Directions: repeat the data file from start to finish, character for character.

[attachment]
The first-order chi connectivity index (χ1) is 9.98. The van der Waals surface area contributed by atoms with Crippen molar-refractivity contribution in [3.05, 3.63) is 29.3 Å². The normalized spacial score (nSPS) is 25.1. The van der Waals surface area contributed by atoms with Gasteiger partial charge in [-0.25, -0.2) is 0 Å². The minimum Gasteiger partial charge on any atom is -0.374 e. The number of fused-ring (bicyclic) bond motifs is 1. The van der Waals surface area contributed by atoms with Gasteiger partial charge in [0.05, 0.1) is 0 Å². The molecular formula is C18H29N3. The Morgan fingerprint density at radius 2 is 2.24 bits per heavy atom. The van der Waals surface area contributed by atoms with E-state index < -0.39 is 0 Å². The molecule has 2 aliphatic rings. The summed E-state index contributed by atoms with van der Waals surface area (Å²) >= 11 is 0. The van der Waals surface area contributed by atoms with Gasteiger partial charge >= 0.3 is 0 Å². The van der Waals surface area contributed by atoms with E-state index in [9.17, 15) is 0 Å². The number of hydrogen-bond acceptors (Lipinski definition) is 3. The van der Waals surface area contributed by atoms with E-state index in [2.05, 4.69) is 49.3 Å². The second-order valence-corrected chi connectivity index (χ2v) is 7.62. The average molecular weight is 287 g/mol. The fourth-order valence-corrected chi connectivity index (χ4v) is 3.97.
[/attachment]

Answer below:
The first-order chi connectivity index (χ1) is 9.98. The van der Waals surface area contributed by atoms with Crippen molar-refractivity contribution in [3.05, 3.63) is 29.3 Å². The normalized spacial score (nSPS) is 25.1. The van der Waals surface area contributed by atoms with Gasteiger partial charge in [-0.25, -0.2) is 0 Å². The minimum Gasteiger partial charge on any atom is -0.374 e. The number of fused-ring (bicyclic) bond motifs is 1. The van der Waals surface area contributed by atoms with Gasteiger partial charge in [0.05, 0.1) is 0 Å². The molecular formula is C18H29N3. The Morgan fingerprint density at radius 2 is 2.24 bits per heavy atom. The van der Waals surface area contributed by atoms with E-state index < -0.39 is 0 Å². The molecule has 2 aliphatic rings. The summed E-state index contributed by atoms with van der Waals surface area (Å²) >= 11 is 0. The van der Waals surface area contributed by atoms with Gasteiger partial charge >= 0.3 is 0 Å². The van der Waals surface area contributed by atoms with E-state index in [9.17, 15) is 0 Å². The number of hydrogen-bond acceptors (Lipinski definition) is 3. The van der Waals surface area contributed by atoms with E-state index in [2.05, 4.69) is 49.3 Å². The second-order valence-corrected chi connectivity index (χ2v) is 7.62. The average molecular weight is 287 g/mol. The fourth-order valence-corrected chi connectivity index (χ4v) is 3.97.